Congenital heart disease screening for newborns….


There is a new recommendation from the American Academy of Pediatrics and the American College of Cardiology Foundation and the American Heart Association which calls for screening of all newborns for congenital heart defects.

Before newborns leave the hospital, they should receive a simple, pain-free test to check for signs of congenital heart disease, one of the most common types of birth defects, according to a recommendation by a federal advisory panel.

via Congenital heart disease screening recommended for newborns –

A congenital heart defect can be detected early but often goes undetected because newborns can appear normal in the first few days after delivery. The reason these newborns look normal is that fetal circulation may still be functioning somewhat and thus they do not turn ‘blue’ or have a signs of distress until after they are at home.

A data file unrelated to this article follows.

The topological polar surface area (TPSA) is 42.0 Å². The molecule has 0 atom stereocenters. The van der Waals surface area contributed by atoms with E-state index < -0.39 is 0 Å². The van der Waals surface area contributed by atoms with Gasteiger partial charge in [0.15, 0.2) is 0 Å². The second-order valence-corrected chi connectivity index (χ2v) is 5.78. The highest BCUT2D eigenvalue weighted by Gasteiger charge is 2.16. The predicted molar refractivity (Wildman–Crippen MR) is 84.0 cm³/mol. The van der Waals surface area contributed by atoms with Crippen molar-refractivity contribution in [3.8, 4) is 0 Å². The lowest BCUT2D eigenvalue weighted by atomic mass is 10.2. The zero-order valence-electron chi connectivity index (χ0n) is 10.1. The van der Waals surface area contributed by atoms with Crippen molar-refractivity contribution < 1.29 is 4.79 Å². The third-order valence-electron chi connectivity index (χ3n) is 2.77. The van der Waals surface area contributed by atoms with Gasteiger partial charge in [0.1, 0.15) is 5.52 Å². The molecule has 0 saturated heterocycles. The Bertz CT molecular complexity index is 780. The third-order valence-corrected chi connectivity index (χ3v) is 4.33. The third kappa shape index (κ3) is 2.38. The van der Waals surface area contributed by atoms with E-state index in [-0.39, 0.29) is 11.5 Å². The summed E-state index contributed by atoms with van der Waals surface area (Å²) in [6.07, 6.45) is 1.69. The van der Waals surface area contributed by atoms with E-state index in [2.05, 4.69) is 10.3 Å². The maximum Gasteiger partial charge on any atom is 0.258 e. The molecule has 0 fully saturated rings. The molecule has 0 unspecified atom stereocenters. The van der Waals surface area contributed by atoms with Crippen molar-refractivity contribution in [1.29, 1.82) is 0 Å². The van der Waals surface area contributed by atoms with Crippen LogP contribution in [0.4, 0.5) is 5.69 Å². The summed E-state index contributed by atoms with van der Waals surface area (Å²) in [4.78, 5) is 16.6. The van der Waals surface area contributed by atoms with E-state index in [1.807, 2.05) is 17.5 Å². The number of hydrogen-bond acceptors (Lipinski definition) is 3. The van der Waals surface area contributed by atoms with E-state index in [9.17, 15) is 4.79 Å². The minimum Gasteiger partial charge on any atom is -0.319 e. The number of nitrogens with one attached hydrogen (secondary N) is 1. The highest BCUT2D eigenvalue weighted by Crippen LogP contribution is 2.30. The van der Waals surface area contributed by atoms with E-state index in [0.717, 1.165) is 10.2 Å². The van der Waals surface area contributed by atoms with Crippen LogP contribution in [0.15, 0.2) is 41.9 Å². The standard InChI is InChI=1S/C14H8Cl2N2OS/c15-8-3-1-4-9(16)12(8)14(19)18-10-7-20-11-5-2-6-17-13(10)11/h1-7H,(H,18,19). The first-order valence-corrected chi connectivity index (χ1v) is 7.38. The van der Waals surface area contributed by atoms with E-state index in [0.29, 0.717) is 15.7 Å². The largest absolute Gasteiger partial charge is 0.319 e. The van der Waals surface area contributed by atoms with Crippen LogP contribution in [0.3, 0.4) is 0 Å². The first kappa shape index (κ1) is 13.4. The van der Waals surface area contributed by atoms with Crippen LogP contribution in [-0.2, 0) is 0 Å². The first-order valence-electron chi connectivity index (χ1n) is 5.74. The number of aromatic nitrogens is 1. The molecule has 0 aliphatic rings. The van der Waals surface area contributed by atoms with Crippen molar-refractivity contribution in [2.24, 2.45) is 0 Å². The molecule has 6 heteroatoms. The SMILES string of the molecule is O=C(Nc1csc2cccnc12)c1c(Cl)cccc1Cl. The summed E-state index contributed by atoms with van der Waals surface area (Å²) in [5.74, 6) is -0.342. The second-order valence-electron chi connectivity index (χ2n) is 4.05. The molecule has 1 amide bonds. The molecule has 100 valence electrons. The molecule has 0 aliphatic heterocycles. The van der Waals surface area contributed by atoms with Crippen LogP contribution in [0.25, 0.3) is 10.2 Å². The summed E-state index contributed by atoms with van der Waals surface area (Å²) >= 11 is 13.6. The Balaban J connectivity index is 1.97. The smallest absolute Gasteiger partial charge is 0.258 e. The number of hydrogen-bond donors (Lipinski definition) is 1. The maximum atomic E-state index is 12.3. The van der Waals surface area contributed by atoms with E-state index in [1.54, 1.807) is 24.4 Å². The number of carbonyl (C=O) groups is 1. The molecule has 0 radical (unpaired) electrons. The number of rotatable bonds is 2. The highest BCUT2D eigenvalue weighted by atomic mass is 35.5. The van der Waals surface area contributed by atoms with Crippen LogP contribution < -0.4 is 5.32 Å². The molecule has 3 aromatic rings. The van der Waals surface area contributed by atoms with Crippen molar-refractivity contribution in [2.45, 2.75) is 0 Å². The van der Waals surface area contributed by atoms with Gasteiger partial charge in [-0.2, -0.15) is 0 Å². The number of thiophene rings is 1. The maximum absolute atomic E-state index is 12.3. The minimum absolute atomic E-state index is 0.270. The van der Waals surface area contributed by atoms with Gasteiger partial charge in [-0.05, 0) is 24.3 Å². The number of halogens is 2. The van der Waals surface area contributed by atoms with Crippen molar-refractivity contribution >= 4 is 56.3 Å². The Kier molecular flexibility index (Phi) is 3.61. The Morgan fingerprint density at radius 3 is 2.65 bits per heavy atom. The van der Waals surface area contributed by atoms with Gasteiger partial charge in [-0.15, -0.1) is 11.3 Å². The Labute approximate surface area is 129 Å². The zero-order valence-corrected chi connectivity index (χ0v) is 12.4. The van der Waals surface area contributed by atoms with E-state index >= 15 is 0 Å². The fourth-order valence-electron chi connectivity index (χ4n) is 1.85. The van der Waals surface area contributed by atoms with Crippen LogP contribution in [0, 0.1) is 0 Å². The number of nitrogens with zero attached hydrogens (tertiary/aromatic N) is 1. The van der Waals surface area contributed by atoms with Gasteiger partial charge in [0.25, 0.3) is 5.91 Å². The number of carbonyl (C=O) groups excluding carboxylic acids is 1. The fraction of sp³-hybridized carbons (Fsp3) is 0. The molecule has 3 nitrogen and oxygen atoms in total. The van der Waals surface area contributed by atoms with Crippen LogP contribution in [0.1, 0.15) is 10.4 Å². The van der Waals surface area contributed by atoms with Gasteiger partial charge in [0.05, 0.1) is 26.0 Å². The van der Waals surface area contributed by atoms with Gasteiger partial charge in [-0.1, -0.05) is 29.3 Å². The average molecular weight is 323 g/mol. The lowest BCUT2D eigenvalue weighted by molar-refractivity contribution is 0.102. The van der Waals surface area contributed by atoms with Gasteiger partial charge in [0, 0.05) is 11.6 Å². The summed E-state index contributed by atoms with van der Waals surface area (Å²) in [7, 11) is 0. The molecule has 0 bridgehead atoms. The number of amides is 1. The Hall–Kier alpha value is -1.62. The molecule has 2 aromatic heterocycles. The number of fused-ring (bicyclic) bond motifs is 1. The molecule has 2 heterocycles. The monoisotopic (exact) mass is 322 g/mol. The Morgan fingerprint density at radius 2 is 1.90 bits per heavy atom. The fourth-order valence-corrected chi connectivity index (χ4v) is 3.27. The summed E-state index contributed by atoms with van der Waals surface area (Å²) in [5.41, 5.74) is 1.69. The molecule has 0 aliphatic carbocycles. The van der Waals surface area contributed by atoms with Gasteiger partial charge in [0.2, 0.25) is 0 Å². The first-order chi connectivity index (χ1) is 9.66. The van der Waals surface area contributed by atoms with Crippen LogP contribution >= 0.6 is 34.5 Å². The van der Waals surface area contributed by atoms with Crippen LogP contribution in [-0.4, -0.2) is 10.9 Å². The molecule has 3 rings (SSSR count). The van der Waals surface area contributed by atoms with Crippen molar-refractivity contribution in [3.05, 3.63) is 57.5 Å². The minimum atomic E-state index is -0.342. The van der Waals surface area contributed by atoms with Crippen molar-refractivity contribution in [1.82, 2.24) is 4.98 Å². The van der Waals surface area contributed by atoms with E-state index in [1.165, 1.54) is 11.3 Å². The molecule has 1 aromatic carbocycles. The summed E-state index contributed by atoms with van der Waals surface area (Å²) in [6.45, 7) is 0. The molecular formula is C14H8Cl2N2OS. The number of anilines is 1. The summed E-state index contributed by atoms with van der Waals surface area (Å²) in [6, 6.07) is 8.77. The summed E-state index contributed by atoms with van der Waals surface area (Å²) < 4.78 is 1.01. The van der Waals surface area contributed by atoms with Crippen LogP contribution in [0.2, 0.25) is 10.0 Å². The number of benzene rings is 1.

This is pretty scary stuff for parents. A simple pulse oximetry test can look at the oxygen in the baby blood. It is non-invasive and requires putting an electrode on the newborn’s toe. Although there may be many false positives with this test it can give an indication of whether the newborn is in any kind of distress which is not evident by listening to his/her heart sounds or by looking at his appearance which may indeed be pink and healthy looking.

The question here is what to do if the pulse oximetry is positive indicating that there may be a problem. This has not yet been worked out thoroughly. The newborns that have a positive pulse oximetry may be sent for further testing such as a cardiac ultrasound. Not all hospitals are capable of newborn follow-up so the baby may have to be sent to another hospital for these tests. Parents will be upset and anxious until the results are in…but it is a small price to pay to avoid a possible life threatening cardiac event in the newborn period.

I am not sure what the protocol will be concerning these new recommendations but each hospital will more than likely develop their own response.

Parents need to be aware of these recommendations and the reasons for them so that they can advocate for their newborns and make sure that their precious little ones get checked out thoroughly.

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